Book Review: The Wonder of Lost CausesBy Terri Schlichenmeyer / May 30, 2019
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Doberman, Dalmatian, or Dachshund?
Small dog or big dog, long-haired or no hair, you’re a good dog parent who knows how to pick the right dog for you. It’s a little bit science, a little bit heart and, as in the new book “The Wonder of Lost Causes” by Nick Trout, it’s as if the dog picked you, too. Dr. Kate Blunt wasn’t sure what stopped her from putting the dog down. Surely, it would have been a mercy.
The fact was that she didn’t, though, giving the animal a 14-day reprieve. Space was tight at the shelter Kate ran, and two weeks was all any dog got before its time was up.
But this dog, the one she named Lucky, was in pretty bad shape, skinny, with scars on his muzzle. A mutt with an impossible-to-decipher lineage, he was also scared but the second he saw Kate’s son, Jasper, the dog came alive. Eleven-year-old Jasper had been begging for a dog his whole life but his Mom said he had to make do by helping out at the shelter. Mostly, he just took care of odd jobs here and there; not much, because his cystic fibrosis made it hard to breathe sometimes. Still, he’d do almost anything to spend time with dogs. This dog, though.
Jasper knew nobody would believe him, but the connection he had with the animal was immediate and weird. It was like the dog was putting words in Jasper’s head, like when the dog said that its name was Whistler. Jasper couldn’t decide if he controlled it, or if Whistler did but either way, he didn’t see it as a bad thing. What was bad was that the dog was microchipped. Whistler belonged somewhere else, to some program in Texas that trained service dogs and there was a little girl that desperately needed him. As Jasper began to understand the situation, Kate saw the likely ending and she knew she’d fight for her son in any arena. Keeping this dog, though – she also knew that could be a losing battle.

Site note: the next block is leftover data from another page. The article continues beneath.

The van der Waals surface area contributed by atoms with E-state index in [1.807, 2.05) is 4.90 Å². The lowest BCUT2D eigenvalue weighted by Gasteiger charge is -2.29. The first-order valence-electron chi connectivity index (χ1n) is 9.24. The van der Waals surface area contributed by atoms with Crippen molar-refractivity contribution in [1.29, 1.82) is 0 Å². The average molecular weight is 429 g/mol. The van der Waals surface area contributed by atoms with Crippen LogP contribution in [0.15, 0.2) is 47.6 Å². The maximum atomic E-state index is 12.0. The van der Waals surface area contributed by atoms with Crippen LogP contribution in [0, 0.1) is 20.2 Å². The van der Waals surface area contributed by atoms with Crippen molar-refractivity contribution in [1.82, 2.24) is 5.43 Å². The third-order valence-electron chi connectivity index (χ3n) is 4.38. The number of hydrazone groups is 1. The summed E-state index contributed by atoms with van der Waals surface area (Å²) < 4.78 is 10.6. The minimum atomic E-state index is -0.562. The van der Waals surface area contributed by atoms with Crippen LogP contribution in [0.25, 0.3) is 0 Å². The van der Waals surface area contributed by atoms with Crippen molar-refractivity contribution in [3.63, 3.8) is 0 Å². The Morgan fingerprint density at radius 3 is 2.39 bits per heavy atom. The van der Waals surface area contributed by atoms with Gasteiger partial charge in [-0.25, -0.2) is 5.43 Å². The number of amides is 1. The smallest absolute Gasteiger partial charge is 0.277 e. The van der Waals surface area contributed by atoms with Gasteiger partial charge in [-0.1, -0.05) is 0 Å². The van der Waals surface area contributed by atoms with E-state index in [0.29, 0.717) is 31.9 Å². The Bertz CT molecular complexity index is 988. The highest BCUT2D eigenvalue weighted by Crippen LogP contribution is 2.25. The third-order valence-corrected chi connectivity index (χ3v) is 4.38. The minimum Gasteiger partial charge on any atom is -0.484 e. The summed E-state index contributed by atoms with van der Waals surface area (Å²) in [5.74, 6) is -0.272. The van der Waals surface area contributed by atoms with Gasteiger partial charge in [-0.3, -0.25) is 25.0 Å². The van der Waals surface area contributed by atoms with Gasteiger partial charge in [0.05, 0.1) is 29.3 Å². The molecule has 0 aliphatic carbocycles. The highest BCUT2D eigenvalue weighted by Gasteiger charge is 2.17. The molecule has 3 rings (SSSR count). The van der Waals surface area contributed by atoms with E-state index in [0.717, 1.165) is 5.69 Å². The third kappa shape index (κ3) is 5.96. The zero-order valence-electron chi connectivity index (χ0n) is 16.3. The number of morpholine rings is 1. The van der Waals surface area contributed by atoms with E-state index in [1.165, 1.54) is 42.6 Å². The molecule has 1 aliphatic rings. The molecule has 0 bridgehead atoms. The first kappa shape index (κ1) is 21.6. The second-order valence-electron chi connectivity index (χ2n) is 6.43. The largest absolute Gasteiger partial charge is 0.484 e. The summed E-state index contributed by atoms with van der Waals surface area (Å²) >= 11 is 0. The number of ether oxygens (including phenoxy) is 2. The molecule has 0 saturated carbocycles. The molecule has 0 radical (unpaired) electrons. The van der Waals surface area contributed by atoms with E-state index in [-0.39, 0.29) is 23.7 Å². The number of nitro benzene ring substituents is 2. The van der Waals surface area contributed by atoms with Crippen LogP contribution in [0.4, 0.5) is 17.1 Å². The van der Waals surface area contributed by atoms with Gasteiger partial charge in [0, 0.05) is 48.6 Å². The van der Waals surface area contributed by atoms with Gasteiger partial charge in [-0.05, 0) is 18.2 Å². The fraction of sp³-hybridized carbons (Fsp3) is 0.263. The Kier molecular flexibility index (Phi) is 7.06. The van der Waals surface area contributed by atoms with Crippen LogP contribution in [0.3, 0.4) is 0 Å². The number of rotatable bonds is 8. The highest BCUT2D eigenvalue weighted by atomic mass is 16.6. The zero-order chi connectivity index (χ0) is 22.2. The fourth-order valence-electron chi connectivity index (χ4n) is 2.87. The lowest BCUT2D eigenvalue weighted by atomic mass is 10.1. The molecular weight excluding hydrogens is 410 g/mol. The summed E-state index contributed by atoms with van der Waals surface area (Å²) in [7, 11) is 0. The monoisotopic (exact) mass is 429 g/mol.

At first sniff, “The Wonder of Lost Causes” seems pretty new-agey and maybe, with the mind-reading bit, a hair on the odd side. Yes, it’s fun to Doctor-Doolittle with a dog – what dog owner doesn’t? – but that uncanny communication becomes oversized here, in narrative that’s too long and that contains at least one pointless side plot.
And yet, that won’t matter one bit to fans of dog stories. Nope, this book is irresistible because it’s about a dog and about love – two things that are rather the same. Indeed, author Nick Trout tells a tail here about a boy and his pup, and you could easily say that it’s just a little magic.
If you’re not a dog lover, move along. You’ll hate the ruff spots in this book and it’s not for you anyhow. For puppy parents with patience, though, “The Wonder of Lost Causes” could be the pick of the litter.
Terri Schlichenmeyer is the Peacemaker bookworm. She resides in LaCrosse, Wisconsin.